The Home Cure

PlayStation 3 to Help Study Causes of Cancer
by: Jerry Liao

If you think gaming consoles like Playstation 3, Xbox 360 and Wii are machines that can be used just for gaming alone, you better think again.

Sony Computer Entertainment Inc. (SCEI) announced that PLAYSTATION 3 (PS3) computer entertainment systems will have the capability to connect to Stanford University’s Folding@home program, a distributed computing project aimed at understanding protein folding, misfolding and related diseases. Stanford University is leveraging PS3’s powerful Cell Broadband EngineTM (Cell/B.E.) – and what will be an even more powerful distributed supercomputing network of PS3 systems – to help study the causes of diseases such as Parkinson’s, Alzheimer’s, cystic fibrosis and many cancers.

Because the process of folding proteins is so complex, computers are used to perform simulations to study the process. Since these simulations can take up to 30 years for a single computer to complete, Folding@home enables this task to be shared among thousands of computers connected via the network, utilizing distributed computing technology. Once the data is processed, the information is sent back via the Internet to the central computer.

The Cell/B.E. processor inside each PS3 is roughly 10 times faster than a standard mainstream chip inside a personal computer (PC), so researchers are able to perform the simulations much faster, speeding up the research process.

Folding@Home is a distributed computing project – people from through out the world download and run software to band together to make one of the largest supercomputers in the world. Folding@Home uses novel computational methods coupled to distributed computing, to simulate problems thousands to millions of times more challenging than previously achieved.

“Millions of users have experienced the power of PS3 entertainment. Now they can utilize that exceptional computing power to help fight diseases,” said Masayuki Chatani, Corporate Executive and CTO Computer, Sony Computer Entertainment Inc. “In order to study protein folding, researchers need more than just one super computer, but the massive processing power of thousands of networked computers. Previously, PCs have been the only option for scientists, but now, they have a new, more powerful tool—PS3.”

The PS3 client will also support some advanced visualization features. While the Cell microprocessor does most of the calculation processing of the simulation, the graphic chip of the PLAYSTATION 3 system (the RSX) displays the actual folding process in real-time using new technologies such as HDR and ISO surface rendering. It is possible to navigate the 3D space of the molecule using the interactive controller of the PS3, allowing us to look at the protein from different angles in real-time.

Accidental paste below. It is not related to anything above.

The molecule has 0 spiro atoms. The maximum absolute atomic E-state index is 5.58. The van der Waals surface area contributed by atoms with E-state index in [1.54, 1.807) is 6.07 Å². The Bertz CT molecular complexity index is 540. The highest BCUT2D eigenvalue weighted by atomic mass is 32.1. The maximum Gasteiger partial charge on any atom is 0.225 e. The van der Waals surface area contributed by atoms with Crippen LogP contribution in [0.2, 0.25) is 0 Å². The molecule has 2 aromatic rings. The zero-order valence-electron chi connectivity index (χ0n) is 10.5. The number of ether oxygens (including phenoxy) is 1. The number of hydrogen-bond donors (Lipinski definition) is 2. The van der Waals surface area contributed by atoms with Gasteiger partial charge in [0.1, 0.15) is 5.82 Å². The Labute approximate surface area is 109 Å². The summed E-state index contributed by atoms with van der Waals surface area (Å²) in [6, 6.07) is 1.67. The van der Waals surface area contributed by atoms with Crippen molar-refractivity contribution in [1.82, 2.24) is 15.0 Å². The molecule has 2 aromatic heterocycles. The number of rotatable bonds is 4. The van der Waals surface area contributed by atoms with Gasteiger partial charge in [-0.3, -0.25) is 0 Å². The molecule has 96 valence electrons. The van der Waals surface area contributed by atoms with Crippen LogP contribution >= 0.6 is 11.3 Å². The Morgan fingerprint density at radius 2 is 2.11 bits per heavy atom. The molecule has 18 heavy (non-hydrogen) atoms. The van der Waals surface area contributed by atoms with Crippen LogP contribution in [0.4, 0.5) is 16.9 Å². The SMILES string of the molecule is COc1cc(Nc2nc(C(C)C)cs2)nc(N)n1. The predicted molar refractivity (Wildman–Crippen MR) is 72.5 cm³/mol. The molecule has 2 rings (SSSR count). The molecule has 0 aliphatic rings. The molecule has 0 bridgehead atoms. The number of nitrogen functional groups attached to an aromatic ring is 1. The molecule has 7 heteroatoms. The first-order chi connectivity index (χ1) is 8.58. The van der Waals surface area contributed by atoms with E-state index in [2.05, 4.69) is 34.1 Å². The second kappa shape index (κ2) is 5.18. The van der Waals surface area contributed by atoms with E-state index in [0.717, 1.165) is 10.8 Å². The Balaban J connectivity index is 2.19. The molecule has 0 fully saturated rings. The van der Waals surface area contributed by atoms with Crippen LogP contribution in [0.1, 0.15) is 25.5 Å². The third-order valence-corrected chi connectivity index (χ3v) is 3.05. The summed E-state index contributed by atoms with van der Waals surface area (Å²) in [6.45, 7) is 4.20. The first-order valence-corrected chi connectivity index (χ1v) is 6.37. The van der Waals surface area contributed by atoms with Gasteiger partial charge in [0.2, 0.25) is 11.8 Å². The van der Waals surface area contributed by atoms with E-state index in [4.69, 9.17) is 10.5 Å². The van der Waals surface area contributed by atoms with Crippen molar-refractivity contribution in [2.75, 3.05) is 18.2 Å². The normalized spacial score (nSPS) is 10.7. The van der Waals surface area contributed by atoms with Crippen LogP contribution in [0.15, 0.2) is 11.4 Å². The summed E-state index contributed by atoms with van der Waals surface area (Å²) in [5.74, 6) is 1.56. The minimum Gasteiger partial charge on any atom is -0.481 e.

“We’re thrilled to have SCE be part of Stanford University’s Folding@home project,” said Vijay Pande, Associate Professor of Chemistry at Stanford University and Folding@home project lead. “With PS3 now part of our network, we will be able to address questions previously considered impossible to tackle computationally, with the goal of finding cures to some of the world’s most life-threatening diseases.”

With the latest system software update expected to become available at the end of March, Folding@home icon will be added to the Network menu of the XMB (XrossMediaBar). PS3 users can join the program by simply clicking on the Folding@home icon or optionally set the application to run automatically whenever PS3 is idle. Starting with Folding@home, SCE will continue to support distributed computing projects in a wide variety of academic fields such as medical and social sciences and environmental studies through the use of PS3 and hopes to contribute to the advancement of science.

Other I.T. companies who are helping the Folding@Home program are: Intel, Google, Dell, Apple, Omnipod and others.

The concept is very much like Grid Computing, which is the clustering of remotely distributed computing. The principal focus of grid computing to date has been on maximizing the use of available processor resources for compute-intensive applications. It applies the resources of many computers in a network to a single problem at the same time – usually a scientific or technical problem that requires a great number of computer processing cycles or access to large amounts of data.

Grid computing along with storage virtualization and server virtualization enables a Utility Computing. GUI: Graphical User Interface program interface based on graphics capabilities of the computer to create screens or windows.

Gaming consoles has continuously evolved to become a machine not just for gaming, but it can now be regarded as a super machine ready for entertainment, business, and now for research work. That’s technology working for the betterment of mankind.



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